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BULLEThiking archive
Hike of the Month Photo
Bill Williams Mountain rises to an elevation of more than 9,200 feet, and its summit reveals sweeping views of the surrounding area.

© Tom Brownold

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Arizona Hiking Guide Book

Our newest book, Arizona Highways Hiking Guide, is now available and features 52 of Arizona's best day hikes for winter, spring, summer and fall.

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Bill Williams Trail
Despite the idyllic nature of this mountain hike, it's never too busy — even in August, it's quiet enough to hear a pine needle drop.

By Robert Stieve

Bill Williams was a mountain man, an intrepid explorer cut from the same cloth as Jim Bridger and Zebulon Pike. "Old Bill," as he came to be known, traipsed all over the West, including Northern Arizona. Because he usually traveled alone and left no record of his wanderings, not much is known about his time in the Grand Canyon State. He did, however, leave an impression. Enough to have a town, a mountain and an excellent hiking trail named in his honor.

The Bill Williams Trail is the favorite trail of Annette Mason, an adventurous 30-something from Ash Fork who hikes the route at least once a week. "Unlike Humphreys Peak and some of the other trails around Flagstaff, I usually have Bill Williams all to myself," she says. The most company she's ever had in a day was nine people, but even in the fall, when the golden aspens and red-orange oaks flare up before the onset of winter, this hike is unexpectedly uninhabited. In August, it's almost a given that it'll be quiet enough to hear a pine needle drop.

The trail begins at the Williams District Ranger Station, about a mile from downtown Williams. Ponderosa pines and oaks dominate the trailhead, and within a few minutes you'll come to an intersection with the Clover Springs Loop. There's also a sign that reads, "Keep Your Forest Green." It's a good reminder of what's important. From there, the route begins a series of eight switchbacks. They won't take your breath away, but you will know that you're going uphill.

After about 15 minutes, the trail passes a grove of alligator junipers, where long views open up to the west. A few minutes later, you'll cross the upper intersection with the Clover Springs Loop and a second grove of gators. The trail at this point transitions from rocky to needle-covered, and it also levels off for a while. The summit is 2.5 miles away.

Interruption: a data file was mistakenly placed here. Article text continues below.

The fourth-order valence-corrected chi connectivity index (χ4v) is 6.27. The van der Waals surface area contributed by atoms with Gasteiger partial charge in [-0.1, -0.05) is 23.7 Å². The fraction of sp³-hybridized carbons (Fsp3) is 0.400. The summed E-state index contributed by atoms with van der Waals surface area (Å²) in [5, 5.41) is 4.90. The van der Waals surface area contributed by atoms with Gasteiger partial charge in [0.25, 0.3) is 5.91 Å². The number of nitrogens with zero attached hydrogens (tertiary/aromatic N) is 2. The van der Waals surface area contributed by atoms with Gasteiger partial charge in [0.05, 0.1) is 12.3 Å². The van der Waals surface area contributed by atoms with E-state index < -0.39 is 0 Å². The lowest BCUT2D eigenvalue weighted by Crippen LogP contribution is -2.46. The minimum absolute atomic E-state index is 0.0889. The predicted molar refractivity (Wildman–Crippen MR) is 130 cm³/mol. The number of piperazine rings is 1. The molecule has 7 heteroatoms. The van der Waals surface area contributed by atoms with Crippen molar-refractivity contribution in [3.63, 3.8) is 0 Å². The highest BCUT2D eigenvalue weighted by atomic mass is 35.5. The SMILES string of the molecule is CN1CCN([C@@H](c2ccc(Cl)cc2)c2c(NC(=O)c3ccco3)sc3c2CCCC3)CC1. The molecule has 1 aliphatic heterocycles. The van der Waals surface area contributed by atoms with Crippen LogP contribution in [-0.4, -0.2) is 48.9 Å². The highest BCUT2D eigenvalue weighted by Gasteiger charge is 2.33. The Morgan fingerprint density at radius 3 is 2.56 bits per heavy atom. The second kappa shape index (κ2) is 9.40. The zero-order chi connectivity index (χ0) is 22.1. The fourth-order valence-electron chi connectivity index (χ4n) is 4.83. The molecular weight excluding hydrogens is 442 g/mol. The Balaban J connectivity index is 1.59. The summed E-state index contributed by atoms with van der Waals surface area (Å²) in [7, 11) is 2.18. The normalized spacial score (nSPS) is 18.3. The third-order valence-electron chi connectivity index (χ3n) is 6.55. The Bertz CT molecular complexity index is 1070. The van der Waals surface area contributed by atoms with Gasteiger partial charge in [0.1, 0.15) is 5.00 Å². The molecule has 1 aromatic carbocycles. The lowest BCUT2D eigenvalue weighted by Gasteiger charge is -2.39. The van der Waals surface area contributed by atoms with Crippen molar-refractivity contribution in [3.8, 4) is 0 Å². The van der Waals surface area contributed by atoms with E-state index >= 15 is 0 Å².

At the 1-mile mark (there's a sign), the trail heads slightly downhill and passes some large granite boulders. A few minutes later, it's uphill again as the trail crosses West Cataract Creek, which will likely be dry. A funky-looking ponderosa stands out at the top of the rise. About five minutes beyond that pine, you'll see the trail's first spruce. You'll also get a quick glimpse of the summit, and moments later, the trail's first aspen. The tree signals the 2-mile mark of the trail and the first steps in a steep succession of 12 switchbacks — the dirty dozen. Although your work here is a little tougher, the rewards are greater. The ponderosas are bigger, the spruce are thicker, the aspens seem to quake a little more, the Douglas firs are older, and the ground is covered with ferns, grapevines and wild roses.

After an hour of hiking, the aspens become even more impressive, and the trail is blockaded in places by fallen trees. The woodpeckers are busy leaving their marks, too. Keep your eyes peeled for those loudmouths, along with mountain bluebirds, elk, mule deer and maybe a mountain lion.

Continuing up the switches, the trail crosses paths with the Bixler Saddle Trail and eventually arrives at Forest Road 111, which serves as an access road to the radio towers on top of the mountain. The first road to the summit opened in 1954 and was exalted as a scenic drive in the March 1957 issue of Arizona Highways.

After crossing the road, the trail continues for another half-mile to the top of the mountain, and the views up there are impressive. George Wharton James may have said it best in his 1917 book Arizona the Wonderful: "Imagine standing on a mountain top, a mile and three-quarters above sea level, and then looking out over a varied panorama, with practically unrestricted vision over a radius of two hundred miles. It is bewildering in its stupendous majesty and uplifting in its impressive glory."

Old Bill couldn't have said it better himself.

Trail Guideclick to expand/contract

Map of Area Length: 7 miles round-trip

Difficulty: Moderate

Elevation: 7,000 to 9,256 feet

Trailhead GPS:: N 35˚14.254', W 112˚12.884'

Directions: From downtown Williams, drive west on Railroad Avenue for approximately 1 mile and look for the sign marking the Williams District Ranger Station. Turn left at the sign onto the frontage road and continue approximately 0.5 miles to the ranger station. The trailhead is at the north end of the parking lot.

Vehicle Requirements: None

Dogs Allowed: Yes

USGS Map: Williams South

Information: Williams Ranger District, 928-635-8200 or www.fs.usda.gov/kaibab

Leave No Trace Ethics:
  • Plan ahead and be prepared.
  • Travel and camp on durable surfaces.
  • Dispose of waste properly and pack out your trash.
  • Leave what you find.
  • Respect wildlife and minimize impact.
  • Be considerate of others.
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